Monday, December 11, 2006
Directed by; Nicolas Winding Renf, Denmark/Canada/UK/Brazil, 2003
Drama / Thriller, 91 min.
Distributed by: Nordisk Film
Shopping mall security guard Harry [John Turturo] works all day and spends all day watching surveillance camera footage in the hunt for his wife’s murderer. One day he is approached by the police who have an image of the killer, but don’t know his identity. After being lead by the ghost of his wife in a dream to the house next door Harry finds a mysterious photograph of a woman. Harry jump to conclusions and sets out to find the woman on the photograph to see if she can help him find the identity of his wife killer.
Gosh! First off, I really enjoyed Winding Renf’s previous Danish movies Pusher 1996, and Bleeder 1999 which both contain a variety of homage’s and tributes to European exploitation movies from the late eighties. Fear X is based on a novel by Hubert Shelby Jr. [Last Exit to Brooklyn 1989, Requiem for a Dream 2000], it is a dark haunting movie which plays with familliar Lynch-ian / Coen-ish undertones and themes, but I liked it. I liked it a lot. Unlike other movies with open endings that I’ve watched lately, this one engages and the possible off-screen endings generate many thoughts on possible scenarios. Did the climax take place in Harry’s head or is it just yet another part of the cover up operation that he stumbles across? I can’t really understand that this movie was received so lamely by audiences, Winding Renf already has a fan based following, but for this one they just weren’t there. His company Jang Go Star even went bankrupt because the audience failed this one. Like I said, it’s a mystery to me, because the story is good. It unfolds in a nice way, even though there are a bit too many coincidences that lead the way, but that’s part of the main root to this tale. His wife is killed by coincidence, and if we’re buying that, then the rest shouldn’t be too hard to accept. Turuturo is great as the frustrated Harry, haunted by the ghost of his late wife [Jacqueline Ramel] and not knowing why she was killed. But by far the movie belongs to James Remar’s Peter character. From the first frame you see him, you know that he’s the killer, and you want him brought to justice ASAP. But this position is delicately shifted as his remorse and vulnerability shines thorough the more he’s on screen. This isn’t a cold blooded killer as we initially thought, he’s just a man who by coincidence got drawn into a dark cover up operation to eliminate bad cops, and who accidentally happened to kill Harry’s wife. His dark secret and personal demons are starting to shatter his marriage to Kate [Deborah Kara-Unger] who by coincidence it the woman on the photograph that has led Harry to Peter. To add to the Lynchian feeling of the movie, the mixture of Peter De Neergards pale colour schemes, and the minimalist interior design of Harry’s suburban home to the dark hotel and its blood red corridors and Brian Eno’s haunting score work terrific. I feel that this movie is a gem that has been misunderstood and should immediately be watched by anyone waiting for the next Lynch or Coen brother movie. Ok it’s a fair bit lighter that those guys movies, but it’s well worth the ninety minutes that it plays.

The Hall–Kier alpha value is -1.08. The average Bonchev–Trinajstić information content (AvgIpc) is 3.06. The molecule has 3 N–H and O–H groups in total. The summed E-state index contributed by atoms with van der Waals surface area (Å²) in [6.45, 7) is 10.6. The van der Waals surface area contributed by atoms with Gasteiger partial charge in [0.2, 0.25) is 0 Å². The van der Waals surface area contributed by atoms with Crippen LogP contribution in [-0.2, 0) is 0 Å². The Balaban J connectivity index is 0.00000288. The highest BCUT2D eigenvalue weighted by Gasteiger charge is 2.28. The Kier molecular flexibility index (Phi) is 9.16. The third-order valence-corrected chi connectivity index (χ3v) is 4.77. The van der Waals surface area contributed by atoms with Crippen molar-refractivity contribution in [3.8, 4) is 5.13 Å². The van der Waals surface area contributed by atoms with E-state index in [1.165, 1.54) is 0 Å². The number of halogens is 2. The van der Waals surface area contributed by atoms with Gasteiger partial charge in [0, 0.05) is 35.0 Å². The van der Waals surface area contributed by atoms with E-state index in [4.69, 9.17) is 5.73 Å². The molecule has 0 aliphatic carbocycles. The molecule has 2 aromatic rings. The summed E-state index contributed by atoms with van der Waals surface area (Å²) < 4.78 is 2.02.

2.35:2 Anamorphic Widescreen.
English audio, Dolby Digital 5.1. Optional Danish, Swedish, Norwegian or Finnish subtitles are available.
A twenty five minute making of which documents the background and the shoot. Cast and crew talk about the movie and its creation. Eight trailers for other titles released by Nordisk Film.
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